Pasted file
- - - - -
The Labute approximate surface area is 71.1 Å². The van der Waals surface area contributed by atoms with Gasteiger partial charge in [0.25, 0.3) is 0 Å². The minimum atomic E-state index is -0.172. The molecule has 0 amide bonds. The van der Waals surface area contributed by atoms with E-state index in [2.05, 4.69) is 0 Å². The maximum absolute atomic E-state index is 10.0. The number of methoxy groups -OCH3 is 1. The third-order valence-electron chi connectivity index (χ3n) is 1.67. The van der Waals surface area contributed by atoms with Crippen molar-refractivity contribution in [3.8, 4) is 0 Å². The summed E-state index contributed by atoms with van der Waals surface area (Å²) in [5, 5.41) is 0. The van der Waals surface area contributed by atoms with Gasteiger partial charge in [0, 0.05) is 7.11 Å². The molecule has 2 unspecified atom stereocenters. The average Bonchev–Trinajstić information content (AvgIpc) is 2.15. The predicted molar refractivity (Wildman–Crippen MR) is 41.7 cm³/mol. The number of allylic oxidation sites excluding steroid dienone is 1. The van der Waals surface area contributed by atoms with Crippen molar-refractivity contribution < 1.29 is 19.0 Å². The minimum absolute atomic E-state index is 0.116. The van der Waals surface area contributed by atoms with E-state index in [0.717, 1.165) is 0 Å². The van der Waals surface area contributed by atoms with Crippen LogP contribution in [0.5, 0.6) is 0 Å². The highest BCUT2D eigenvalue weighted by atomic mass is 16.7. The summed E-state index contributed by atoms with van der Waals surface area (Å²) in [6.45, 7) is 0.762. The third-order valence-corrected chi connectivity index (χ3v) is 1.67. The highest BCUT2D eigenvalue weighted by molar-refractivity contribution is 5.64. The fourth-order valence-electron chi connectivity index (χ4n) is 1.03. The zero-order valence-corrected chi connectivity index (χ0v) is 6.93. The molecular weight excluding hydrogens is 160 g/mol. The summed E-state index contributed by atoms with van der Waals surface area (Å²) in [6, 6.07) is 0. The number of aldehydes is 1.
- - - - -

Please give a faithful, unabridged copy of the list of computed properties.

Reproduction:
The Labute approximate surface area is 71.1 Å². The van der Waals surface area contributed by atoms with Gasteiger partial charge in [0.25, 0.3) is 0 Å². The minimum atomic E-state index is -0.172. The molecule has 0 amide bonds. The van der Waals surface area contributed by atoms with E-state index in [2.05, 4.69) is 0 Å². The maximum absolute atomic E-state index is 10.0. The number of methoxy groups -OCH3 is 1. The third-order valence-electron chi connectivity index (χ3n) is 1.67. The van der Waals surface area contributed by atoms with Crippen molar-refractivity contribution in [3.8, 4) is 0 Å². The summed E-state index contributed by atoms with van der Waals surface area (Å²) in [5, 5.41) is 0. The van der Waals surface area contributed by atoms with Gasteiger partial charge in [0, 0.05) is 7.11 Å². The molecule has 2 unspecified atom stereocenters. The average Bonchev–Trinajstić information content (AvgIpc) is 2.15. The predicted molar refractivity (Wildman–Crippen MR) is 41.7 cm³/mol. The number of allylic oxidation sites excluding steroid dienone is 1. The van der Waals surface area contributed by atoms with Crippen molar-refractivity contribution < 1.29 is 19.0 Å². The minimum absolute atomic E-state index is 0.116. The van der Waals surface area contributed by atoms with E-state index in [0.717, 1.165) is 0 Å². The van der Waals surface area contributed by atoms with Crippen LogP contribution in [0.5, 0.6) is 0 Å². The highest BCUT2D eigenvalue weighted by atomic mass is 16.7. The summed E-state index contributed by atoms with van der Waals surface area (Å²) in [6.45, 7) is 0.762. The third-order valence-corrected chi connectivity index (χ3v) is 1.67. The highest BCUT2D eigenvalue weighted by molar-refractivity contribution is 5.64. The fourth-order valence-electron chi connectivity index (χ4n) is 1.03. The zero-order valence-corrected chi connectivity index (χ0v) is 6.93. The molecular weight excluding hydrogens is 160 g/mol. The summed E-state index contributed by atoms with van der Waals surface area (Å²) in [6, 6.07) is 0. The number of aldehydes is 1.